It was eight years ago today, April 15, 2007, when Barack Obama made his first appearance ever in Tampa.
Obama appeared at the Cuban Club in Ybor City on a gorgeous Sunday afternoon, giving a speech from the outdoor plaza after the famed Florida A&M marching band opened the program.
But according to Tampa City Council woman Yolie Capin, the long-planned fundraising event (which only cost supporters $25) was almost canceled at the last moment, after officials back at the Democratic candidate’s national headquarters in Chicago learned that black Cubans at one time were prohibited from attending the club due to segregational mores of the times. But a call from her late husband Juan averted the crisis.
“It was a real panic point,” she reminisced on Wednesday.
The event at the Cuban Club was organized by Juan Capin, who along with Yolie were early supporters of the nascent Obama campaign.
Earlier that day at a more expensive fundraiser at the home of South Tampa Democrat Norma Jean Lykes, Capin said to Obama that if there was ever an opportunity for the leaders of Cuba and Tampa to reestablish relations, such a meeting should occur in Tampa, based on its historical legacy with the island nation.
That’s some of the background leading up to a resolution that will come before the City Council on Thursday from City Council Attorney Martin Shelby pertaining to bringing “The Tampa Accord” to the Cigar City.
“What we’re saying in the resolution…is that we think that based on the history, any accord, should there be one, should be held here,” Capin says. “It could be deciding that if here is going to be a U.S. embassy in Cuba and one in D.C., we’re saying ‘come to Tampa and sign it here.'”
And they’re calling it “The Tampa Accord.”
“I think it’s essential for Tampa to regain its position as the center of U.S.-Cuban trade,” says Bill Carlson with the Tampa communications firm Tucker/Hall. “We need this as the base to build our presence in Latin America.”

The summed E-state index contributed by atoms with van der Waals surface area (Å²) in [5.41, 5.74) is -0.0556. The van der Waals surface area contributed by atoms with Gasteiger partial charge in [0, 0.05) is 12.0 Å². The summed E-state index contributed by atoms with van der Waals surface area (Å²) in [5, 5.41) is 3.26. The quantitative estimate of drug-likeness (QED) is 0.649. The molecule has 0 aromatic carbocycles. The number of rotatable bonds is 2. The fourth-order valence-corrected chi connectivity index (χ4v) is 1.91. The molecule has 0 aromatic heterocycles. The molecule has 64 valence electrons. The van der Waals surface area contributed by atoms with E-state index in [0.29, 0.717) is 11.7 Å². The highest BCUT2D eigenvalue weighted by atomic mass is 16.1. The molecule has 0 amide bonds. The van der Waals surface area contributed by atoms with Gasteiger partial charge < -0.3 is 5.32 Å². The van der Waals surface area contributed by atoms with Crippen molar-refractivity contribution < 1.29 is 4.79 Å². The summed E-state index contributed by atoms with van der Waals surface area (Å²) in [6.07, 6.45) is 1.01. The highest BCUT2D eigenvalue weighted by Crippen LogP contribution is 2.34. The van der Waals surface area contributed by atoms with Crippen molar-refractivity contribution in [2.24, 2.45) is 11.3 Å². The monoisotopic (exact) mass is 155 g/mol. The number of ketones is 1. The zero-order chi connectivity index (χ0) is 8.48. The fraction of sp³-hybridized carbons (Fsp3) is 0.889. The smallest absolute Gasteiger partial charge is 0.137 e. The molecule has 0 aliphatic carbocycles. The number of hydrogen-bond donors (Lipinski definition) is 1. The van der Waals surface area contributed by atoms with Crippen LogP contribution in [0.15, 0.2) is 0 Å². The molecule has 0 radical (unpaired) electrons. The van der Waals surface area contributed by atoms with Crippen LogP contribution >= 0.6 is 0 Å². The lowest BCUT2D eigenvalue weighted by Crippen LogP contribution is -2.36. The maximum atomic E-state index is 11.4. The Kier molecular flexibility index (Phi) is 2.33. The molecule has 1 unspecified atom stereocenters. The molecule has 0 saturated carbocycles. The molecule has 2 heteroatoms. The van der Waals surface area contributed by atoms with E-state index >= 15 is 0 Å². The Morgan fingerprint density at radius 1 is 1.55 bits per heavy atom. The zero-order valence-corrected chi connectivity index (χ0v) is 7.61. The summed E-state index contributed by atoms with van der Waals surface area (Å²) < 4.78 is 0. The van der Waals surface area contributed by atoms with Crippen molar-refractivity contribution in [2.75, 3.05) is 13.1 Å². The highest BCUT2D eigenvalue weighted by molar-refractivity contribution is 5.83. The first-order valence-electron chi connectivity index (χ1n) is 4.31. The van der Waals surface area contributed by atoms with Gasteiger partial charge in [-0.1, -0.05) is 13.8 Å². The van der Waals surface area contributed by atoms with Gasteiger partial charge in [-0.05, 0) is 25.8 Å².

And Carlson, a longtime supporter of Tampa setting the pace to be in position to capitalize on improved relations between the two nations, says that a major piece of President Obama’s new policy changes is one that promotes trade between Cuban and U.S. entrepreneurs.
“There are more than 400,000 Cuban cuentapropistas and we as American entreprenours and capitalists need to support them so they can support their own economic destiny,” Carlson adds. “To be against the president’s policy, is to be against entrepreneurship and capitalism and ultimately the freedom for self determination.”
The Tampa City Council is already on record as calling for a Cuban consulate to be built in Tampa. Councilwoman Capin says she’ll ask her colleagues on council to put the two resolutions together with a cover letter and send it to the state’s congressional delegation, as well as to U.S. Sen.s Bill Nelson and Marco Rubio, and Secretary of State John Kerry and President Obama.
Undoubtedly the reaction from those legislators may be varied about the city’s enthusiasm for bringing Cuban officials to Tampa, based on some remarks from some South Florida Republican members of Congress as well as Sen. Rubio.
Carlson says it’s worth it. “It’s time we stop allowing a couple of billionaires in Miami set the policy for Tampa and the U.S.”